A central government review panel has returned the application of a Dalmia Group firm to set up a chemical complex near the Gulf of Kutch, citing several shortcomings in its Environment Impact Assessment (EIA) report. Gujarat Heavy Chemicals Limited (GHCL), the multibillion-dollar business conglomerate’s subsidiary company, has been asked for details on studies to assess potential threats of the proposed greenfield project to the marine environment and coastal ecosystems.
The report was examined by the Expert Appraisal Committee (EAC) of the Union Ministry of Environment, Forests and Climate Change, which reviews the potential impacts of industrial projects on their local ecologies. Amongst other recommendations, the EAC has asked GHCL for details on the clearance status required for the project under rules meant for conserving the country’s coastal ecology and marine biodiversity.
The Probe had reported, citing various studies and documents obtained through the RTI Act, 2005, that not only is the greenfield project proposed near an area known to be a rich nesting site of the vulnerable Olive Ridley turtles, apart from other mammals and reptiles, but is also merely 800 meters away from the Arabian Sea.
The Olive Ridley is a species of sea turtle classified as vulnerable by the International Union for Conservation of Nature, an organization working in the nature conservation and sustainable use of natural resources. The Olive Ridley is also listed in Appendix I of the Convention on International Trade in Endangered Species (CITES), a multilateral treaty for the protection of endangered species, to which India is a signatory. Appendix I of CITES lists those species threatened with extinction and are thereby afforded the highest levels of protection.
“Under Part-A, please revise ‘Whether QCI
The EAC has further directed: “Please upload all the QCI-NABET accreditation certificates of the Consultant for sector 4 (e) for the entire period of engagement for this EIA & EMP. Please upload the NABL accreditation certificates of the laboratory for the entire study period.”
Notably, the NABET is a constituent board of the Quality Council of India and is an independent, autonomous body supported by the central government to provide accreditation to products, services and processes on the basis of quality standards.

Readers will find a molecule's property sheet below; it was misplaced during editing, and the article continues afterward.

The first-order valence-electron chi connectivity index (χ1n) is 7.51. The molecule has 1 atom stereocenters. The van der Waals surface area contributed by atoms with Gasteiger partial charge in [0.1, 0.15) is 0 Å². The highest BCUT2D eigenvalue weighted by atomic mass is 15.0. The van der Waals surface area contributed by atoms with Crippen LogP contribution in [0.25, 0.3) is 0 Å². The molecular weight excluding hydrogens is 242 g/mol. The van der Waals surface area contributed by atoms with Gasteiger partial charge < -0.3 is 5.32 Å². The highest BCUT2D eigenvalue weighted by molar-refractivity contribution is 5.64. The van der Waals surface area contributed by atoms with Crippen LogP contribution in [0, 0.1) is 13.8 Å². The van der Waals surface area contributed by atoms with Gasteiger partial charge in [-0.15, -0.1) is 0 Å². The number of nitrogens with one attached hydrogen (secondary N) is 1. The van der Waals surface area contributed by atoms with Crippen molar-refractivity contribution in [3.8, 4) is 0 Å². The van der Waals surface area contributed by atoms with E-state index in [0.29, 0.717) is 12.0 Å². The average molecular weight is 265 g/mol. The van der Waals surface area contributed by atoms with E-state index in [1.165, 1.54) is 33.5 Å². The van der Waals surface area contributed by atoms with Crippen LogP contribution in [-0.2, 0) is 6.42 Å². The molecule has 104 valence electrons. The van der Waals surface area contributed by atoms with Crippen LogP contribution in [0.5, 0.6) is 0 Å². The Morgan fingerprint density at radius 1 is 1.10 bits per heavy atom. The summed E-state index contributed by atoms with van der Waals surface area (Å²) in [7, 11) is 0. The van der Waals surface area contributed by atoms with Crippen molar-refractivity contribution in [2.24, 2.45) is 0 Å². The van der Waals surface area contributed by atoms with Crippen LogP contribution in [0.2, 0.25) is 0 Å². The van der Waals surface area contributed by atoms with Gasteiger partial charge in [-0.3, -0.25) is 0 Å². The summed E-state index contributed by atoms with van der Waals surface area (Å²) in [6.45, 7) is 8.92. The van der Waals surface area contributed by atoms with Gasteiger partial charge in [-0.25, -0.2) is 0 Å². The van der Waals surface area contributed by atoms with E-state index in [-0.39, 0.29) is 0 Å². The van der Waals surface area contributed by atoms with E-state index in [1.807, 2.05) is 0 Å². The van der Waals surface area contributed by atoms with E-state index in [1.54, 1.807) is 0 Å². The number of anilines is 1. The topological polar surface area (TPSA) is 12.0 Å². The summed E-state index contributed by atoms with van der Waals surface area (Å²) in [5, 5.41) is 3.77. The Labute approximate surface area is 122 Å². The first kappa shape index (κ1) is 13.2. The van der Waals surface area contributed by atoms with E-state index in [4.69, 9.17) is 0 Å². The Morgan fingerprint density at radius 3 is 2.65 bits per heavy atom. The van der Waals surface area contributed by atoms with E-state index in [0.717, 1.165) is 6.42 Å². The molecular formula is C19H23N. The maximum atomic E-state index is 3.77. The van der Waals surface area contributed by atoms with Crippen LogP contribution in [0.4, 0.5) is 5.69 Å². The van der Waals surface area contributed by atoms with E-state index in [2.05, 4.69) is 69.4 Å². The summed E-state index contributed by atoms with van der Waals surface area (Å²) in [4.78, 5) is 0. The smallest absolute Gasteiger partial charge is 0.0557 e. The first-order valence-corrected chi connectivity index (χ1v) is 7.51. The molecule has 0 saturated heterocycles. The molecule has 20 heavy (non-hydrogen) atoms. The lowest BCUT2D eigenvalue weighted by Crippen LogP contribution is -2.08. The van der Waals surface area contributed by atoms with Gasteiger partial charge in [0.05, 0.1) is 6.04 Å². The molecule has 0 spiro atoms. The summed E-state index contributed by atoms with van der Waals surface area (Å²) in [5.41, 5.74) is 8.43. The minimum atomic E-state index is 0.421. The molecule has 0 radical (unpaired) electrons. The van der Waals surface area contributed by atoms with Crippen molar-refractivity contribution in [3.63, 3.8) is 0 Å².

Local communities had alleged that the public hearing for the proposed project was rushed through by the BJP-led state government barely a couple of weeks before the model code of conduct was enforced in Gujarat for the assembly polls that took place earlier this month. The hearing took place amidst massive police bandobast despite complaints that consultants engaged in compiling the EIA report were not accredited. Activists and residents of villages near Bada village in Mandvi taluka of Kutch district had also written to the state pollution control board and various other governmental authorities complaining that the public hearing was being conducted based on EIA reports prepared by agencies allegedly lacking accreditation.
Incidentally, the Comptroller and Auditor General of India had, in a report published earlier this year, highlighted 21 instances in which projects were approved by the central government despite the fact that the EIA studies had been carried out with the help of non-accredited agencies (See Annexure 2). In March 2020, the environment ministry issued a Gazette notification vide which it has been made imperative for project proponents to prepare EIA reports through agencies accredited for the particular sector in which the industry is categorized.
“The EIA Report shall be prepared as per the generic structure given in Appendix-X by the project proponent through an ACO
The government order also makes it mandatory for project proponents to disclose details of the accredited consultant employed for preparing the EIA report submitted to the central government for approval (Section 10 of Paragraph 13).
There was considerable opposition to the project on environmental grounds in the public hearing for the project – as had been reported in The Probe – when it was held on 17 October. On 29 November, a day before the EIA report was sent to the central government, the voluminous minutes of the public hearing meeting were uploaded on the website of the Gujarat Pollution Control Board. The EAC has asked the project proponent to furnish the duly signed proceedings of the Public Hearing in English as part of the report.